According to the CDC, vaccine-preventable childhood diseases in the United States are near an all-time low. But some viruses and bacteria are still around and can cause serious illness. It's important that all children, especially infants and young children, receive recommended immunizations on time. In other countries, many vaccine-preventable diseases are relatively common. Because of travel, these diseases could return to the U.S., resulting in increased, and unnecessary, illness, disability, and death among children.
The American Academy of Pediatrics also recommends that infants be fully immunized or vaccinated because recent studies have shown that infants who are vaccinated have a decreased risk for sudden infant death syndrome (SIDS).
Immunizations start at birth. The first immunization given is the hepatitis B vaccine. Listed below are some facts about hepatitis B:
Hepatitis B is a disease of the liver caused by hepatitis B virus (HBV).
Potentially, there may not be any symptoms present when first infected; the likelihood of early symptoms decreases with the person's age. If present, yellow skin or eyes, tiredness, stomachache, loss of appetite, nausea, or joint pain may occur.
The younger the person is when infected with HBV, the greater the likelihood of staying infected and having life-long liver problems, such as scarring of the liver and liver cancer.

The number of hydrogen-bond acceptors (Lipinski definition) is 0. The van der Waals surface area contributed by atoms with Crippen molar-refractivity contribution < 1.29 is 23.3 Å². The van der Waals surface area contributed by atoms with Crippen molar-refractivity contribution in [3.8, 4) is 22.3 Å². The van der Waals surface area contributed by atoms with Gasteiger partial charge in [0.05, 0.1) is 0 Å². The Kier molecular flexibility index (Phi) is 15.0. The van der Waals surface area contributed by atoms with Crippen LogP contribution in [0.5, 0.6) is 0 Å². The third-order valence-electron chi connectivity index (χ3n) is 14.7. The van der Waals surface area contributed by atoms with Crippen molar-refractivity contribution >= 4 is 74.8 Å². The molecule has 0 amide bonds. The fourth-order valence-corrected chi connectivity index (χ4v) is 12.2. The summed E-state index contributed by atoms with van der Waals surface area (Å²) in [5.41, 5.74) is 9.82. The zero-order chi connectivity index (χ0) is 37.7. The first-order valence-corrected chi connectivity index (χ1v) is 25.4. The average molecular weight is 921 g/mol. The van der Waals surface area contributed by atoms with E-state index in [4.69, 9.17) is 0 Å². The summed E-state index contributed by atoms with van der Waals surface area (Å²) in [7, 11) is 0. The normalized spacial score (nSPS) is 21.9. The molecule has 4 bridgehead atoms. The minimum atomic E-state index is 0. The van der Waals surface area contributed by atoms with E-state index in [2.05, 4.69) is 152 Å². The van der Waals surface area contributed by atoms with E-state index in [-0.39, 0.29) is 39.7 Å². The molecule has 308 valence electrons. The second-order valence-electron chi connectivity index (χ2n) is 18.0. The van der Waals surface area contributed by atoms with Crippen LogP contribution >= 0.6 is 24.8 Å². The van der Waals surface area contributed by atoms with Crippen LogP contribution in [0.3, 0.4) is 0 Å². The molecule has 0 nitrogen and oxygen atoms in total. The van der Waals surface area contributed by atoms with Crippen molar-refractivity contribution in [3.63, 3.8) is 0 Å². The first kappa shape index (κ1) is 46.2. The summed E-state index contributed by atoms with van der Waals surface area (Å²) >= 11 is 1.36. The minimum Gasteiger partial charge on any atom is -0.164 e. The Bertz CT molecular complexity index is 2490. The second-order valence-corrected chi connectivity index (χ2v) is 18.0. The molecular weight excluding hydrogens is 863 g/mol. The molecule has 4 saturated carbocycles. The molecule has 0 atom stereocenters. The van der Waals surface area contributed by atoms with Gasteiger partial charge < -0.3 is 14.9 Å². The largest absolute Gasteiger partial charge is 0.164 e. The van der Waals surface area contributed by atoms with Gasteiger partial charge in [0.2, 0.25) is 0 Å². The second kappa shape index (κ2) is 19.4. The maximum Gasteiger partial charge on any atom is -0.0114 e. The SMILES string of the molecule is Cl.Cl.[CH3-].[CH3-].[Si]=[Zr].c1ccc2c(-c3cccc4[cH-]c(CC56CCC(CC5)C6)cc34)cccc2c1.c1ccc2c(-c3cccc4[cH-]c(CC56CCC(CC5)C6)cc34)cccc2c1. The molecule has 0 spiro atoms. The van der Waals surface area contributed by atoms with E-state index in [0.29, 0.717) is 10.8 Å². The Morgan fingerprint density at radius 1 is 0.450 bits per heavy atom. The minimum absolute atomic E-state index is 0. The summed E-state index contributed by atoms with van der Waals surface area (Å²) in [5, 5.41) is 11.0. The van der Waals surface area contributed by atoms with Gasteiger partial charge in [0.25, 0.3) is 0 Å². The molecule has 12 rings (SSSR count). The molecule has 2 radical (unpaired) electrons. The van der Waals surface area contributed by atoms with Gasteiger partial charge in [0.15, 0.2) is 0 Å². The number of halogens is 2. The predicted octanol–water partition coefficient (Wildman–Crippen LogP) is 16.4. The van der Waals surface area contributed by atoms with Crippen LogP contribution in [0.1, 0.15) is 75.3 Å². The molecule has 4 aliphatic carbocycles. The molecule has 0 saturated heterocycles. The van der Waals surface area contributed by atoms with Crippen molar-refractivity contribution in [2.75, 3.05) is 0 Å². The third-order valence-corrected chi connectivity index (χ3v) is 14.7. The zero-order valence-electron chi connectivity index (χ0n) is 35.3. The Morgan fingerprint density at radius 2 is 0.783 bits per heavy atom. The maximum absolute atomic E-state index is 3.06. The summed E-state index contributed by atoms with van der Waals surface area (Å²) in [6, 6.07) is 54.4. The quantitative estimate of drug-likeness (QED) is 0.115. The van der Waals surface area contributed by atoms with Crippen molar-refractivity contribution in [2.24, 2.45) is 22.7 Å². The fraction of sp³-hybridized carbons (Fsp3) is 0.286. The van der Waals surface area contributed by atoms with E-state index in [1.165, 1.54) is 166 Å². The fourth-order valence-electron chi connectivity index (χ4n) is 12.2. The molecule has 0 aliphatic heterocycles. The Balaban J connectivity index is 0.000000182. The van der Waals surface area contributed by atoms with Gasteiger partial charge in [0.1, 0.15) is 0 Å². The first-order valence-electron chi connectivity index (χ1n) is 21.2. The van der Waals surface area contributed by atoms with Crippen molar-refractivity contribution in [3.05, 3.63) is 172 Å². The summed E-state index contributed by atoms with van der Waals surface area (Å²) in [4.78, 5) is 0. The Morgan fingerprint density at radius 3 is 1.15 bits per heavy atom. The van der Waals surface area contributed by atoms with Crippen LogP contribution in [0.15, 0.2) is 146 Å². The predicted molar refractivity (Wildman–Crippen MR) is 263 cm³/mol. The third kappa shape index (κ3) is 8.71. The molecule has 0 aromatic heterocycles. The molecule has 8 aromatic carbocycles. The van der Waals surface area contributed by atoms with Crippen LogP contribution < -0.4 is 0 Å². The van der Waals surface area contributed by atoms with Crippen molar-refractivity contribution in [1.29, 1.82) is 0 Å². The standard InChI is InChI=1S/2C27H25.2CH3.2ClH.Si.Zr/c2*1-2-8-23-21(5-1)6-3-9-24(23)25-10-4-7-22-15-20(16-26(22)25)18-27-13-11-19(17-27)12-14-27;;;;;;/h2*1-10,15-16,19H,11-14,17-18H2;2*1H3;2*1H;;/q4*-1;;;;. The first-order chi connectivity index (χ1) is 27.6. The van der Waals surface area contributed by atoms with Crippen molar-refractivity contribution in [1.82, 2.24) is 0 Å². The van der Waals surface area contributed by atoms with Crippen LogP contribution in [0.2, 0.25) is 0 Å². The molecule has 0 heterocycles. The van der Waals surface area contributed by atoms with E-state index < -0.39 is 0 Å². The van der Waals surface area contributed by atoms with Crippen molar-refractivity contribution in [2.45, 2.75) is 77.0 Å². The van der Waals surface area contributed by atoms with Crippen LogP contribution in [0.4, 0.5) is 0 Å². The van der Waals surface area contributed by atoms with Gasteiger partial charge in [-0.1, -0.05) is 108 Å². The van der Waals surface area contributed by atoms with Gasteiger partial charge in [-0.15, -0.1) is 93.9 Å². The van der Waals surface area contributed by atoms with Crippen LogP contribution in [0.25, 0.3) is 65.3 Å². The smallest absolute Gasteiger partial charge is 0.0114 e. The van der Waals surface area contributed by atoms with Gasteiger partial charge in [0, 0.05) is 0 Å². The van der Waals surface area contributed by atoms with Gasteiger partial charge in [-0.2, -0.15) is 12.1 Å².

The disease can be spread from an infected pregnant mother to her baby, through contact with the blood of an infected person, or by having sex with an infected person. It can also be spread by sharing objects, such as toothbrushes or razors.
The HBV vaccine will prevent this disease. This vaccine is given to nearly all newborns. Additional doses are given before age 18 months. If newborns are exposed to HBV before, during, or after birth, both the vaccine and a special HBV immune globulin dose are given within 12 hours of birth. The CDC recommends that all babies complete the HBV vaccine series between age 6 months and 18 months to be fully protected against HBV infection. This full series gives long-term protection against HBV and booster shots are typically not needed in people who have a healthy immune system.